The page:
Passage Theater Company, Mill Hill Playhouse, 205 East Front Street, Trenton. 609-392-0766.

“Mother (and Me)” is Trenton’s nonprofit professional theater’s next installment of its signature solo presentations, aka Solo Flights. Written and performed by New York City-based Melinda Buckley, the work deals with a daughter’s relationship with her aging Hungarian mother, March 20 to 22.

Next up is Caitlin Parrish’s “A Twist of Water,” the story of a Chicago widow who is forced to re-examine her identity and relationship with her adopted daughter, April 30 to May 17.

George Street Playhouse, New Brunswick Performing Arts Center 9 Livingston Avenue, New Brunswick. 732-246-7717.

“Midwives,” Chris Bohjalian’s world premiere based on his bestselling novel, involves a blizzard, an isolated house, and home-delivery gone awry. January 21 through February 16.

“Conscience,” playwright Joe DiPietro’s dramatic Red Scare-era retelling of Senator Margaret Chase Smith’s decision to stand up to Senator Joseph McCarthy, March 3 to 29.

And “A Walk on the Moon,” Pamela Gray’s musical romance based on a film of the same name and set during the 1969 moon landing, April 21 through May 17.

Bristol Riverside Theater, 120 Radcliffe Street, Bristol, Pennsylvania. 215-785-0100.

“King Lear” will be performed by noted New York-based Bedlam Theater Company, bringing Shakespeare’s tragic tale alive with six actors, January 28 to February 16. It’s followed by “Cabaret,” the hit musical based on the book and play dealing with stories of pre-Nazi Berlin, March 10 through April 21.

And then there is the world premiere of “Leg Up,” an absurdist comedy of a man, a divorce, a pregnant mistress, other assorted characters, and a newly developed prosthetic leg with a mind of its own, May 12 through 31.

Bucks County Playhouse, 70 South Main Street, New Hope, Pennsylvania. 215-862-2121.

The company’s own season of productions is over, but its Visiting Artist series kicks off with Emmy Award-winning writer and actress Renee Taylor’s solo zinger-filled show “My Life on a Diet,” January 30 through February 2.


The region’s professional companies and major presenters promise to keep the new year moving with new works and classic presentations.

American Repertory Ballet, McCarter Theater, 91 University Place, Princeton.

The company returns to McCarter Theater with a presentation of the full-length ballet “Giselle,” a love story with music by 19th-century composer Adolphe Adam. Developed in partnership with the Princeton Symphony Orchestra, the production will be staged by National Ballet of Cuba and English National Ballet performer Ana Novoa. Ticket information will be announced. Saturday, May 2.

Roxey Ballet, Canal Studio Theater, 243 North Union Street, Lambertville. 609-397-7616.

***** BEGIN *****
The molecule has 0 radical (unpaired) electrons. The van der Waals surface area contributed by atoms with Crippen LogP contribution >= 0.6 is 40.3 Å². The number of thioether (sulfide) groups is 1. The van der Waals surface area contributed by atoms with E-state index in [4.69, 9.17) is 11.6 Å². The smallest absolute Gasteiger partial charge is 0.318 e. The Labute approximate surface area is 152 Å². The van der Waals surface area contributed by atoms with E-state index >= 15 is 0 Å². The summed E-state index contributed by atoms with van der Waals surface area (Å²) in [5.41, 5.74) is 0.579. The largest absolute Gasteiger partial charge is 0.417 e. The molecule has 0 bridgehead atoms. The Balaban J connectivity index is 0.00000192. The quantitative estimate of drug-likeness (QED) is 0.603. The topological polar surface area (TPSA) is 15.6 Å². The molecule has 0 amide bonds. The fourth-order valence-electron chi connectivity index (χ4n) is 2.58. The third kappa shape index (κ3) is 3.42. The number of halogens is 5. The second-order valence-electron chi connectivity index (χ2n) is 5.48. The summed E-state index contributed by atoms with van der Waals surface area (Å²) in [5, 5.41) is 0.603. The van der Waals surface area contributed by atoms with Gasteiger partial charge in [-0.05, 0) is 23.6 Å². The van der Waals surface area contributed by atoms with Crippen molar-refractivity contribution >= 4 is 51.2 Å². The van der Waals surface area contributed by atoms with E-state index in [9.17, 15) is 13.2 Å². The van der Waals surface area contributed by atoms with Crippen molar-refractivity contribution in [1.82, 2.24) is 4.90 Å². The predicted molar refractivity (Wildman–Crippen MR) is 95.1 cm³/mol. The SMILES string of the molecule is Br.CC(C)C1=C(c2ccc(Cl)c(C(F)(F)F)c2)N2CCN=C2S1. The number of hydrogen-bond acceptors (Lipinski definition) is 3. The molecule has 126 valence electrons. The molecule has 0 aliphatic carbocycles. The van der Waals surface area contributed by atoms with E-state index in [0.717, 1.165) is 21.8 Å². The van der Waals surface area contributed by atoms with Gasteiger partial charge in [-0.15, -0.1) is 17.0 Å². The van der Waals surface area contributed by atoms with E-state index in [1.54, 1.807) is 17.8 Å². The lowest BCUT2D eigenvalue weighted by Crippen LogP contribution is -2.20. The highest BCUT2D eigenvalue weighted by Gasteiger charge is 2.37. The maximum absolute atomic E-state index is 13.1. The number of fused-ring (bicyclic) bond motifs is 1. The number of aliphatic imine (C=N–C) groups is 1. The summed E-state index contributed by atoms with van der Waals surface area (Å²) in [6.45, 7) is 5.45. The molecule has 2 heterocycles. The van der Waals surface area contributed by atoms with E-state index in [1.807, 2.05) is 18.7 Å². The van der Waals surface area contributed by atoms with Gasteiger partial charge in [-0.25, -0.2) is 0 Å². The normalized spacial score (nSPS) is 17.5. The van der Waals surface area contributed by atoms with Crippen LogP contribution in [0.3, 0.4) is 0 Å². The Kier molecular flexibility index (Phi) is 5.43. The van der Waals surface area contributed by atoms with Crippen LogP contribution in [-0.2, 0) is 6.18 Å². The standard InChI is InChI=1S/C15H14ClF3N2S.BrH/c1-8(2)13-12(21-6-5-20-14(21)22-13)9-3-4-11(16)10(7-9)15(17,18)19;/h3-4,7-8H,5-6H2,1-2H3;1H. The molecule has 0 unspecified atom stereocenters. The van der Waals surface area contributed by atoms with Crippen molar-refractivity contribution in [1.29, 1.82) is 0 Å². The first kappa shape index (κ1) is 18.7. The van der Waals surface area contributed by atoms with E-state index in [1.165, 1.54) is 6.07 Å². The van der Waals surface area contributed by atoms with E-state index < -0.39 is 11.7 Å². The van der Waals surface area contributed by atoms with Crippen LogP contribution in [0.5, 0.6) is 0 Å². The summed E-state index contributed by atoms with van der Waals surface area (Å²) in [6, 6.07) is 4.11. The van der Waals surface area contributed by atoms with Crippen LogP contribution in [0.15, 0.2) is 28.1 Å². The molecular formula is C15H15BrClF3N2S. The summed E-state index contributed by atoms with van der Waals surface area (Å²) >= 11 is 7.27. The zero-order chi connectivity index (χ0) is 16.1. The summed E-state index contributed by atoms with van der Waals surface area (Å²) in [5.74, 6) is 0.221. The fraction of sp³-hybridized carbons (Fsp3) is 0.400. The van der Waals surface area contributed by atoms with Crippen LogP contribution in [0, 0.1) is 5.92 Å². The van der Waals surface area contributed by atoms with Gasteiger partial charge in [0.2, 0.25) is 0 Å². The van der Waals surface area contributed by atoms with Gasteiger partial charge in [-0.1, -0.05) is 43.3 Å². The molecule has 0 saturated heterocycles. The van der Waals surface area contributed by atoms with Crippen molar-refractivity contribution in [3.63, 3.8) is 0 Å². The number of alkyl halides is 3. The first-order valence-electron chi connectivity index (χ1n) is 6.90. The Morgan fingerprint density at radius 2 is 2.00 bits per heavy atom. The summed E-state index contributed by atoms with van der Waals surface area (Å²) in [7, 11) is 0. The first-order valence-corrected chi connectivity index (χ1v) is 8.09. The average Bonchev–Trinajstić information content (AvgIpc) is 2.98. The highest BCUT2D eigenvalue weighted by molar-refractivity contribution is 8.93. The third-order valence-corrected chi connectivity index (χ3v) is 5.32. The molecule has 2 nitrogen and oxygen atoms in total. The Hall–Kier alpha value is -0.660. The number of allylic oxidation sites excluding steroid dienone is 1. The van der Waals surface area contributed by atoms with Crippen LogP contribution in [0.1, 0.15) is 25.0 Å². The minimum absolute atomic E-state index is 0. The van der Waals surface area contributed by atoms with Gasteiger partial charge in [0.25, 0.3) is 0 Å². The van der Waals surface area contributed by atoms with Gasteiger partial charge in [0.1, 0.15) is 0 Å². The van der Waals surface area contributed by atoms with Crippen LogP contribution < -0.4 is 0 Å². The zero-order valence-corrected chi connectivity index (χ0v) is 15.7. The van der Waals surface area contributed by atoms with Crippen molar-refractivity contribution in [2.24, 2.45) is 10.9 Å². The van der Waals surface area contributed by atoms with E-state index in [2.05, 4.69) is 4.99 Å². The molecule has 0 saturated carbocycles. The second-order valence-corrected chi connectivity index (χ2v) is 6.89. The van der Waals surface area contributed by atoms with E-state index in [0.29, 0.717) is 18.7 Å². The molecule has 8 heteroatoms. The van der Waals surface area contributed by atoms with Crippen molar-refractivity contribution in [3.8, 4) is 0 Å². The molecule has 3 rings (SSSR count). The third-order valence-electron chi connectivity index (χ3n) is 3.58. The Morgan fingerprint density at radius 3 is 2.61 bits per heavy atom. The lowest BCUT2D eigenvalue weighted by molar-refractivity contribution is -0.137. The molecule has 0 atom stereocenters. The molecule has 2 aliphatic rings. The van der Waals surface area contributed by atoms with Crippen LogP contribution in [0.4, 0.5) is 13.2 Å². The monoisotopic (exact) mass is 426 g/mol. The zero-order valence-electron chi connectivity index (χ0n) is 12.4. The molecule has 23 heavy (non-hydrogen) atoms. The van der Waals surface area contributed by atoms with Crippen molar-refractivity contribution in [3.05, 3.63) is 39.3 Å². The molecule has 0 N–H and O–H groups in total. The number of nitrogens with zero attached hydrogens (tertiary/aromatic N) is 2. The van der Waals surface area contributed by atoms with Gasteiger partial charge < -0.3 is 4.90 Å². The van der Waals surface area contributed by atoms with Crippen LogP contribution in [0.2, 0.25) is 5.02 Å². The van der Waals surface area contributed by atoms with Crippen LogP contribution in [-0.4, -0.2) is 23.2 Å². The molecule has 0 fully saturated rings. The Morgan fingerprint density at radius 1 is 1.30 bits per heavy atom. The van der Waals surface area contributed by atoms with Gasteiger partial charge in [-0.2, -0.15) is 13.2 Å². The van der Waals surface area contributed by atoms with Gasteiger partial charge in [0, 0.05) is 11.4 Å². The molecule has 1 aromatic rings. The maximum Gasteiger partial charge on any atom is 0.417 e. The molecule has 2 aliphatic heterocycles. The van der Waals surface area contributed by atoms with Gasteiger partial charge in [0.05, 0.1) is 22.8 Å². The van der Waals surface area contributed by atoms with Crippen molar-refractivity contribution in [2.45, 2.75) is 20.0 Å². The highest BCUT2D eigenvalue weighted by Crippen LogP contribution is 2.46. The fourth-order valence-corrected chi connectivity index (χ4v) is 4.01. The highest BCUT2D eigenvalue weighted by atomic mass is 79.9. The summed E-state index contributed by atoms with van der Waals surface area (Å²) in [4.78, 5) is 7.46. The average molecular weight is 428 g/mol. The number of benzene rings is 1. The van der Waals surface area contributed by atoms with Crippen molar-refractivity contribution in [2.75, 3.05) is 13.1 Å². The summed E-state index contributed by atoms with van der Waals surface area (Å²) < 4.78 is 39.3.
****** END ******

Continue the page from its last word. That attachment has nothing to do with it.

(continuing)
Roxey Ballet in Lambertville presents a stylized contemporary dance adaptation of “Carmen,” based on the story of passion and jealousy by Romantic novelist Prosper Merimee and made famous by George Bizet’s opera. Weekends, February 7 through 16.

Then the company follows with its young audience productions of “The Pied Piper of Hamlin,” with original music by New Jersey composer Richard Jarboe and Los Angeles resident Harvey Shield. It will be performed with “The Carnival of Animals” featuring the music of Camille Saint-Saens. Performances are Saturday and Sunday, May 16 and 17, at the College of New Jersey’s Kendall Theater, 2000 Pennington Road, Ewing.

Dance at McCarter Theater, 91 University Place, Princeton. 609-258-2787.

Saturday, February 8: The Dance Theatre of Harlem comes to Princeton to celebrate 50 years of groundbreaking multiethnic ballet and dance.

Sunday, February 16: Ukraine’s internationally acclaimed National Ballet Theater of Odessa presents a new production of Prokofiev’s celebrated “Romeo and Juliet.”

Thursday, April 9: Dorrance Dance — MacArthur Award-winning tap dancer Michelle Dorrance’s New York City-based Bessie Award-winning tap dance company — makes its Princeton debut.

Dance at the State Theater, 15 Livingston Avenue, New Brunswick. 732-246-7469.

The Russian National Ballet’s ‘Sleeping Beauty.’

Saturday, March 14: The Russian National Ballet’s production of “The Sleeping Beauty,” featuring artistic director and former Bolshoi Ballet principal dancer Elena Radchenko and, of course, Tchaikovsky’s familiar and lively score.

Tuesday, March 31: Complexions Contemporary Ballet, the New York City-based company created in 1994 to “reinvent dance through a groundbreaking mix of methods, styles, and culture.”

Tuesday, April 28: Diavolo, the Los Angeles-based company, blends an interest in architectural structures with boundary-pushing dance to create “eclectic, intensely physical choreography.”

Symphonic Music

With two independent regional orchestras, Princeton University and the Institute for Advanced Study musical programming, and visits by the state’s official orchestra, the region will make a joyous sound that includes newly commissioned works and presentations of important classical works.